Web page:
How Does Your Iconography Affect Your Social Media Marketing?

How Does Your Iconography Affect Your Social Media Marketing?

Social media marketing has become an integral part of most marketing mixes today. But no self-respecting content marketer should take this sitting down. Rather, with some creative thinking and a few dos (and don’ts) from companies who have faced similar branding struggles, social media marketers have an opportunity to lead changes in brand attitude, while also signaling those changes to their audience. Back in May of 2016, the company changed its logo from its original Polaroid-camera-style icon to a cleaner design. From the launch of its Snapchat competitor, Stories, to its most recent change—allowing users to bookmark content—Instagram has successfully signaled and then followed through on promises that its new icon makes about the brand’s future. For social media marketing, this serves as a powerful example of how to approach revitalizing a brand in a simple way. B2B tech companies such as IBM or Salesforce are great examples of giants who take numerous small opportunities to update their visual appeal to keep audiences excited about their upcoming products and services. Here are just a few happening right now: Indecision and Bad PR Timing: Uber is an app company that is very familiar with the idea of updating imagery with features. In 2015, Google consolidated much of its non-consumer based interests into Alphabet, a holding company with extremely similar iconography to Google that allowed the company to separate its non user-facing developments from its familiar, consumer-oriented brand. How those changes are received, and the story those changes continue to tell, are largely dependent on marketers ability to position and guide those stories on social media.

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Social media marketing has become an integral part of most marketing mixes today. But as is the case with every other marketing channel, some brands excel while others fill their feeds with content that goes unnoticed.

Some social media managers find themselves at a new company, ready to tackle the excitement of a fresh position, only to discover that their brand has little to no following. This is true for small businesses everywhere (how many of us follow our local plumbing company?) to massive artifacts of industry who until recently haven’t felt a need to update for the modern marketplace.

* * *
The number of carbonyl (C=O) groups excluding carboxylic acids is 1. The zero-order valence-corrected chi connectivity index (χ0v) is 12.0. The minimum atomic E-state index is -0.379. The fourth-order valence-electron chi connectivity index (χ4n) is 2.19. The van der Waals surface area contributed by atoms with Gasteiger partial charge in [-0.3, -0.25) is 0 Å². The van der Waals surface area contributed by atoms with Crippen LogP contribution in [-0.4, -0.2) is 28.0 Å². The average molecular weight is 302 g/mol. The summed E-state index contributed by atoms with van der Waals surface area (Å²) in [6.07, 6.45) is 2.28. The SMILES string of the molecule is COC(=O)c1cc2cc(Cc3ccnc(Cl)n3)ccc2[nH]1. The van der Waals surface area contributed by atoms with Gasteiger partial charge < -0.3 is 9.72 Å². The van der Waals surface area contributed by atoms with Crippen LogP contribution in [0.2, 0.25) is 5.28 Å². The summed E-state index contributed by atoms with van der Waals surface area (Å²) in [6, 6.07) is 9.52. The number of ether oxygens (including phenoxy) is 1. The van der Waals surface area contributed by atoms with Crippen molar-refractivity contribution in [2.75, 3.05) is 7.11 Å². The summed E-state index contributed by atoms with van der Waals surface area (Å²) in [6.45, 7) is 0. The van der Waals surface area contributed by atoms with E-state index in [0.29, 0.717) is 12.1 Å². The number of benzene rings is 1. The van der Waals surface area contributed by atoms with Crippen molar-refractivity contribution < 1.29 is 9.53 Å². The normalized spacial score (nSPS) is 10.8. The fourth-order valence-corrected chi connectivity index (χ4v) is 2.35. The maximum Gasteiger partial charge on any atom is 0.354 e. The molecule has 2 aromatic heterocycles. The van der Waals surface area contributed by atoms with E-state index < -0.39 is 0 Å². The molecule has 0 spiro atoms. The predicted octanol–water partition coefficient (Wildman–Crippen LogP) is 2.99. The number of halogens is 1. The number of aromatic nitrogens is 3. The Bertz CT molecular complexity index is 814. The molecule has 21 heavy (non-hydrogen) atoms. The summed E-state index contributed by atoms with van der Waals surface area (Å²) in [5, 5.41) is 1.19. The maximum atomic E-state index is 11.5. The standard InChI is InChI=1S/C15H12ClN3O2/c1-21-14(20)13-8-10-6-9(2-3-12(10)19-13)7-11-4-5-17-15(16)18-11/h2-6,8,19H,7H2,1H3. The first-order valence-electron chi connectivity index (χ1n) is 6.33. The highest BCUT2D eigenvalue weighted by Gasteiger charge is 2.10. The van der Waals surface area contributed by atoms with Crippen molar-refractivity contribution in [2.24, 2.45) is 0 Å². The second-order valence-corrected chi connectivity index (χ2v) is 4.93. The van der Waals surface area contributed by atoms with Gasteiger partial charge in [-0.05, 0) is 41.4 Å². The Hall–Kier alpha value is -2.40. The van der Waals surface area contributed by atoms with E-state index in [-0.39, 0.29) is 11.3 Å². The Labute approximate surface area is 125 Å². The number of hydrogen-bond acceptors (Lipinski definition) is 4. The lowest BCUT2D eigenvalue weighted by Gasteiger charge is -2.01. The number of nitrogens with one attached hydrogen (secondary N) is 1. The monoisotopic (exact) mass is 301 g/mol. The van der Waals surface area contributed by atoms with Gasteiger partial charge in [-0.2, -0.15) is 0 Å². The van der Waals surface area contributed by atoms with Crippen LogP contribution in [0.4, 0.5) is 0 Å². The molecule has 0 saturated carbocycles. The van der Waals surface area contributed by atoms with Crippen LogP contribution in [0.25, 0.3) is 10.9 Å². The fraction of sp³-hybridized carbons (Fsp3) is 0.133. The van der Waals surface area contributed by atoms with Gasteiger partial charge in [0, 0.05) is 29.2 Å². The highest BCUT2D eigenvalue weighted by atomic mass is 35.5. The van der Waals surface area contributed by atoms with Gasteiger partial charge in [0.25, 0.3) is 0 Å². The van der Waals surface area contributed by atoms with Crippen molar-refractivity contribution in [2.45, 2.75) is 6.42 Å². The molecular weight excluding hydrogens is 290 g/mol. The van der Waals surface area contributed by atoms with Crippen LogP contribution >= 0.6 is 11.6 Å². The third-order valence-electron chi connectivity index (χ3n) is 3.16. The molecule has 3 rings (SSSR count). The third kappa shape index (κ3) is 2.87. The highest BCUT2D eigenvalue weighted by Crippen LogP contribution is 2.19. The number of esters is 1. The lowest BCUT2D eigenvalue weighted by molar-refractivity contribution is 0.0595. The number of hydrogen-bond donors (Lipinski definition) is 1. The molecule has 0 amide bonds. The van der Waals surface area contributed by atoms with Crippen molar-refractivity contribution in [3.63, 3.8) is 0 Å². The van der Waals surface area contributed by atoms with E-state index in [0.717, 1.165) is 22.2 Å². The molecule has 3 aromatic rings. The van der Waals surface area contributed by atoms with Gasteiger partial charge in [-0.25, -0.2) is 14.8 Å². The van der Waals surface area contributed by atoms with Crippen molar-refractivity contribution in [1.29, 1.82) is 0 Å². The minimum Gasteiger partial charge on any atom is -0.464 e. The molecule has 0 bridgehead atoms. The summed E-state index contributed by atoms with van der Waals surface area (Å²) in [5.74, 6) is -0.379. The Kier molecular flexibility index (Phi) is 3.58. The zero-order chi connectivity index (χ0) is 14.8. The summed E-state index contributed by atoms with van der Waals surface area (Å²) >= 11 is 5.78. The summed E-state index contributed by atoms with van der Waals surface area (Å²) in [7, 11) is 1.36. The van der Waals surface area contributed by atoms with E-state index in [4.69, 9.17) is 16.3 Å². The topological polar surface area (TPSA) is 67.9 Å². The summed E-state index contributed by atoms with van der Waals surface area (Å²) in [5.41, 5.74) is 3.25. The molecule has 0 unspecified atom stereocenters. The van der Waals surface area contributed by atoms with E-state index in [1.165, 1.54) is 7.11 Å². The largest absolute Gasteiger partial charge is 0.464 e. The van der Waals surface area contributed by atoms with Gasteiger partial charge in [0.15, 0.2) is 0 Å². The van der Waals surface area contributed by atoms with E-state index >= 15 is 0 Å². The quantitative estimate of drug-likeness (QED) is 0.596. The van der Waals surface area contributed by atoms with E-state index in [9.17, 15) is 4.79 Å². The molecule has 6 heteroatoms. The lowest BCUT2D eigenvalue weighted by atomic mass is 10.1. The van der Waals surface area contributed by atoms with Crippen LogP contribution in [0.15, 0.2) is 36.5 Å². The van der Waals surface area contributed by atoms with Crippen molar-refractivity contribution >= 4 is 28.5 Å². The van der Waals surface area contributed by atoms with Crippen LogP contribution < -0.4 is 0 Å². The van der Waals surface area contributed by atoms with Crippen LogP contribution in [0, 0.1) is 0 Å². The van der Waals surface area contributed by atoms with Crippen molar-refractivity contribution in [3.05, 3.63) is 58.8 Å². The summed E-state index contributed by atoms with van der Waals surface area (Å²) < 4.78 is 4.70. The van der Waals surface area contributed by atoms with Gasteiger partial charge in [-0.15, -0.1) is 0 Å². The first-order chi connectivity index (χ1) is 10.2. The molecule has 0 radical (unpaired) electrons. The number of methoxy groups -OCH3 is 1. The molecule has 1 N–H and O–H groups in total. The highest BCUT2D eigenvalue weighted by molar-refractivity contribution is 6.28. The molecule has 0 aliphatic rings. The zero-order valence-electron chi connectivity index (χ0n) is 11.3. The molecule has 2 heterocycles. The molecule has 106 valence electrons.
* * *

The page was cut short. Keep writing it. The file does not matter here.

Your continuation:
But no self-respecting content marketer should take this sitting down. Rather, with some creative thinking and a few dos (and don’ts) from companies who have faced similar branding struggles, social media marketers have an opportunity to lead changes in brand attitude, while also signaling those changes to their audience.

Nike logo on a basketball
nike logo

The Promise of an Icon

Logos, icons, brandmarks—these simple graphics have some of the most powerful staying power in the minds of consumers. But for all their familiarity, we often forget what a change in iconography can do for a brand. At the same time, we also miss a powerful opportunity for revitalizing social media presence.

Take social media giant Instagram, for instance. Back in May of 2016, the company changed its logo from its original Polaroid-camera-style icon to a cleaner design. It was a simple change, one which evoked similarly branded tech companies like Apple that convey a sense of artistic sensibility and forward thinking through minimalism. The first icon highlighted Instagram’s primary feature (easy image taking and filters), while its updated look suggested new attitude and features.

Since May, users have seen numerous large feature changes to Instagram’s platform. From the launch of its Snapchat competitor, Stories, to its most recent change—allowing users to bookmark content—Instagram has successfully signaled and then followed through on promises that its new icon makes about the brand’s future.

For social media marketing, this serves as a powerful example of how to approach revitalizing a brand in a simple way. By attaching changes in imagery to new features, approaches, or products, marketers can erase some thinking about the past and encourage their audiences to focus on the weeks and months ahead. And this remains true for more than just iconography—updates to types of visual content, or overall aesthetic can…

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